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VOL. 36 | NO. 46 | Friday, November 16, 2012

Value Place sees Midstate as growing market

By Joe Morris

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Typical Value Place exterior

The extended-stay hotel market is heating up in Middle Tennessee, and Value Place franchisees are looking to stake their claim.

Value Place currently has three properties in the area, and nine altogether in the state. Franchisees operate hotels in Murfreesboro, Lebanon and Clarksville, all of which were built in 2008 and 2009.

The company and its franchise owners are looking to break ground on other sites in the coming months, says Dan Weber, chief executive officer.

“All of our sites in Tennessee are doing well, and we’re seeing an increase in occupancy as the area weathers the recession,” Weber explains. “We’re looking to continue expanding our brand, and the Nashville and Middle Tennessee market seems like a great place for us to fill in.”

The extended-stay chain, which was begun by Residence Inn founder and industry guru Jack DeBoer in 2003, operates in the low-cost, short-term housing segment of the hotel market. The company and its franchisees target areas where there is plenty of construction, as they often house transient construction workers, as well as regions where economic growth is steady, Weber says.

The CEO and members of the Value Place corporate team were in Nashville earlier in the fall to meet with current and potential franchisees and found the climate to be welcoming.

In-house laundry

“We’re looking at four to six locations in the Nashville area, beginning in 2013, and when we saw all the development just within Nashville itself, we knew we had a great match for the area,” Weber says.

“We have a strong construction trade, and the building situation is fairly vibrant in Nashville compared to other cities.”

Why the Midstate stands out

The company looks at economic generators, employment numbers, workforce education levels, cost of living and more when it evaluates a market. Those figures are tallied along with franchisee interest, and if an area is a fit for either a corporate-owned or franchisee property, then dirt gets moved.

“Our guests are transitional people in the marketplace, such as construction workers or mobile nurses, as well as local residents who are moving in or out of a home, and people who are there for just sheer leisure,” Weber says.

“One of the things which stood out to us was the fact that the cost of living in Nashville is only 88 percent of the national average, while its per-capita income figure was 109 percent of the national average.”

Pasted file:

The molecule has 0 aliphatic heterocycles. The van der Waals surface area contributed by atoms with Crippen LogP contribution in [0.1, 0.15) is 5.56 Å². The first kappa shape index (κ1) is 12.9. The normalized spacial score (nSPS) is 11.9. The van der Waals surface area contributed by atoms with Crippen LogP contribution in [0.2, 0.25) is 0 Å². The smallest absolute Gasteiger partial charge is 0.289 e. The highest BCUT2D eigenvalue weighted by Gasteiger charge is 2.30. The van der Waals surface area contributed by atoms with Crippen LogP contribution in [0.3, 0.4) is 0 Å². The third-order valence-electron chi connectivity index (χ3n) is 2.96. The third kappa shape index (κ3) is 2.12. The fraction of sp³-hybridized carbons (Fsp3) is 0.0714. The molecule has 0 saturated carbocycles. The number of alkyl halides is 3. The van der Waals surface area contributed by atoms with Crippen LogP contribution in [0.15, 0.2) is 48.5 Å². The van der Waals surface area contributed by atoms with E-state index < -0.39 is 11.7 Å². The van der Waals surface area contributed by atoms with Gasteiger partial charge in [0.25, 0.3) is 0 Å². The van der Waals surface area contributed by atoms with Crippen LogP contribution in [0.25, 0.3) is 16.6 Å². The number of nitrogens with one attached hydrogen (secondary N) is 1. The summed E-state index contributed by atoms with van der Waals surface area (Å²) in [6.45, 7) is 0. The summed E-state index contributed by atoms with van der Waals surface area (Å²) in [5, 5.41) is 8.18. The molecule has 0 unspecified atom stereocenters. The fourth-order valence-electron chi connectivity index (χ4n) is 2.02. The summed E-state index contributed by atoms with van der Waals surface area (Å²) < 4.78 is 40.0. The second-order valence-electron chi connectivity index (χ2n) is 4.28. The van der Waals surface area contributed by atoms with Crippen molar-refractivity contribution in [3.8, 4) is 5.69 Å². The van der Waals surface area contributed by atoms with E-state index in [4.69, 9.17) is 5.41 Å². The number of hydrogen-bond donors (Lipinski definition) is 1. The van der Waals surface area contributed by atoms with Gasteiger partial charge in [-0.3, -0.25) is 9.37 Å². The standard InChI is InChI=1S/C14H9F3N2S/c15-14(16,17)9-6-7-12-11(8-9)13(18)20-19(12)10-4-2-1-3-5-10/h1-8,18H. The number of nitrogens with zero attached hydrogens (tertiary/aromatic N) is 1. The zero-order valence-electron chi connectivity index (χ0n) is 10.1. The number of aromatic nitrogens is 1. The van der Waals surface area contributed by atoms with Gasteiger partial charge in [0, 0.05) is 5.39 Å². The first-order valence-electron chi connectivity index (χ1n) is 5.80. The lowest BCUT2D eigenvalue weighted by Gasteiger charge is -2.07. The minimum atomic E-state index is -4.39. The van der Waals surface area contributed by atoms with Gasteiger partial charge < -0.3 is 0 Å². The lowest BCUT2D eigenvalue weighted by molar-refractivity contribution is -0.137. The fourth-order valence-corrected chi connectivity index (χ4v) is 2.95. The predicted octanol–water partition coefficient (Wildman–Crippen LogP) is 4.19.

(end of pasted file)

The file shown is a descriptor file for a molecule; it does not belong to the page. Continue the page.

In-room kitchen

Currently there are 178 Value Place locations nationwide. They have evolved over time, and now are four stories tall, with 124 rooms around a central, interior corridor. The newer facilities also boast energy-efficient lighting, laminate flooring and other improvements.

The Investment

Becoming a Value Place franchisee is no small proposition, so Weber says he is encouraged by the growth in Tennessee and the interest in new sites.

“It is anywhere from $3.2 million to $4 million in terms of construction costs, and that figure can go up to $5 million when you factor in real estate costs,” he says. “Banks have become more comfortable with lending, but an investor right now is still going to have to put up around 40 percent equity in order to get a loan.

“But when we met with local developers and business people, we not only were well-received, we also were shown some real estate that looked good to us in terms of building corporate-owned properties, as well.”

Tennessee’s business climate drew in one franchisee, Evan Carzis of New York, whose DC Hospitality also owns some warehouse properties in Knoxville and the Tri-Cities. The company operates Value Place properties in Murfreesboro and Knoxville.

“We’ve always liked Tennessee, and at this point in time we’re actually looking at building additional facilities, probably in the Midstate area,” Carzis says. “We’re looking at the Nashville and Chattanooga markets, but also Knoxville, for the early part of 2013 and over the next three to five years.”

Value Place appeals to DC Hospitality because “it’s an extremely efficient, simple model, and it suits people who are looking to save some money over a longer stay, but also have a nice place to be in,” Carzis says, who adds that he “could go anywhere, but we’ve been made very welcome by all levels of government in the state.”

Value Place’s corporate offices are keen on the region as well, so look for them to possibly step up if franchisees fall short of the growth number that Weber says he and his team have targeted.

“Right now we own and operate 44 of the 178 properties, and we’d like to keep that same ratio as we work toward a goal of doubling our properties in the next five years,” he says. “How we fill in a market will really depend on if we have the right partner in place, but we’ll definitely be growing regardless.”